Tapping my deep knowing or intuition helps me navigate life from a place of inner-directedness. The question, “What am I feeling called to do now” is all-important to me, whether that information comes from intuition, a gut feeling or felt sense in my body, inner guides, or spiritual revelation.
But having a strong intuition doesn’t get me off the hook for thinking through the ideas I have received. After all, I’m human and subject to biases, conditioned responses, and influence by friends and, occasionally, social media.
I can make my understanding stronger when I combine my intuition and inner knowing with thinking and reasoning.
It’s often easier to see someone else’s biases than our own. So imagine:
A friend comes to you and says, “I’ve got a deep intuition that I should use ivermectin as a preventative for Covid.” (This is fiction, but I have heard some pretty weird things spoken in the name of inner guidance.)
My first response (not good) might be to ask, “Has your inner guidance system been on Facebook recently?”
However, I believe it important to respect the inner knowing of others.
So instead, I could offer to give my friend some time to ask questions and think things through.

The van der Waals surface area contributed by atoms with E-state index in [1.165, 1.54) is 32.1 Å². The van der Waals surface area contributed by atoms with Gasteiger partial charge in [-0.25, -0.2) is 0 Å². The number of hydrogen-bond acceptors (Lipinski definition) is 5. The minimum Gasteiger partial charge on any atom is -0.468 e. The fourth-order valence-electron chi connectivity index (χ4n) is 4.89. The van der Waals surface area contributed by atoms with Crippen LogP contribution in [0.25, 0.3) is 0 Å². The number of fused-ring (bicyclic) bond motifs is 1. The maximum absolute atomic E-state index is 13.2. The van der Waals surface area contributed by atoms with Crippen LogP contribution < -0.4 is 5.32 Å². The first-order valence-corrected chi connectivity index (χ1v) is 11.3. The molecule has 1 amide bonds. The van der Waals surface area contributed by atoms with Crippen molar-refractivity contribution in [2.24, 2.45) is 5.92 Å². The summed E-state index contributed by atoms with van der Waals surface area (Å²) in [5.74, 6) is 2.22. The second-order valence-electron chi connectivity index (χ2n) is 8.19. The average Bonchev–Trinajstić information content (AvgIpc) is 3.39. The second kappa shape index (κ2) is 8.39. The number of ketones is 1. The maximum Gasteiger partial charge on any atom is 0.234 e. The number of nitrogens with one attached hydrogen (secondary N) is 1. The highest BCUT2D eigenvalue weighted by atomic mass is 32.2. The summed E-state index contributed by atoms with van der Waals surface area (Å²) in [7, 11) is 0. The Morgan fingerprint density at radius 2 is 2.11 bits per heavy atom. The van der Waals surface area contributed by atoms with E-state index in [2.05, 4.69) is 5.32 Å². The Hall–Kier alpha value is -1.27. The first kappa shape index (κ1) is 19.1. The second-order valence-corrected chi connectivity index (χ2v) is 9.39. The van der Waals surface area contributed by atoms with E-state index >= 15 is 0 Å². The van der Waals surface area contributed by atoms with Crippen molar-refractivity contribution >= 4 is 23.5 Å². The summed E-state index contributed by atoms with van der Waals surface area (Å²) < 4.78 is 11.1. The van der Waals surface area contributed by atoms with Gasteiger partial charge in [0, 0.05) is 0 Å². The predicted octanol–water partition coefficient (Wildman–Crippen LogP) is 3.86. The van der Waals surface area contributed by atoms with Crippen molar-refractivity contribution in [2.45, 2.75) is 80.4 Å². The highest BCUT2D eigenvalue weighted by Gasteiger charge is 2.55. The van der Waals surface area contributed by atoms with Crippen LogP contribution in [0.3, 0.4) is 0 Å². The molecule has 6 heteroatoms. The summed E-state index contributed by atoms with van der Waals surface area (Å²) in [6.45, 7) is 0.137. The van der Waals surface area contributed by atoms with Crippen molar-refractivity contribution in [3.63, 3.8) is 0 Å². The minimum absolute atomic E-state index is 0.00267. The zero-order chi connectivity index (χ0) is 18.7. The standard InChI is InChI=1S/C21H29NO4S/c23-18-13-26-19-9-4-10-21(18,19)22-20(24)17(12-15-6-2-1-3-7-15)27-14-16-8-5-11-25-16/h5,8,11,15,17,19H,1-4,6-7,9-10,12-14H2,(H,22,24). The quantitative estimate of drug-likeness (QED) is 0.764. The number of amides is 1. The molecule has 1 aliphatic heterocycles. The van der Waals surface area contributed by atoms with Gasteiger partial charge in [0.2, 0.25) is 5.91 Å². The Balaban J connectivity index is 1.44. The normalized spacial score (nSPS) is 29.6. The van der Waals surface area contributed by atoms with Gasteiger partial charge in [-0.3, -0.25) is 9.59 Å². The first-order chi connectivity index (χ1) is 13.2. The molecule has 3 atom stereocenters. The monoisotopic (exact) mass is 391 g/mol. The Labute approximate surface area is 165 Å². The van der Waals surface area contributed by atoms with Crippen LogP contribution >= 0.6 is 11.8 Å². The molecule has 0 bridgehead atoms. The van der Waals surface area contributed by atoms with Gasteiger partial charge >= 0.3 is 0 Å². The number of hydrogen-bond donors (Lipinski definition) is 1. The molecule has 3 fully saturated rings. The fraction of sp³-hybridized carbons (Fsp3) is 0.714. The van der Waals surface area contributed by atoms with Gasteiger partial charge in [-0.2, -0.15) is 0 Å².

Thinking can be hard. Try 100 questions
I find in-depth, objective thinking difficult. Forget the Ph.D. or brain-smarts, I find sticking with one question, one issue, or one possible action for even five focused minutes challenging.
I used to do a meditation that ended with a five to ten-minute period in which we could think calmly about one issue, hopefully with a clear mind. My mind, typically, would skit around asking profound questions like How soon will this be over so I can eat chocolate?
That same meditation practice, however, gave me a technique for thinking about an issue objectively: the practice of 100 questions. I find it very useful. The idea was to generate 100 relevant questions about a topic, issue, or action we wanted to know more about. If I had an intuition about something I should do, this was a great way to think it through.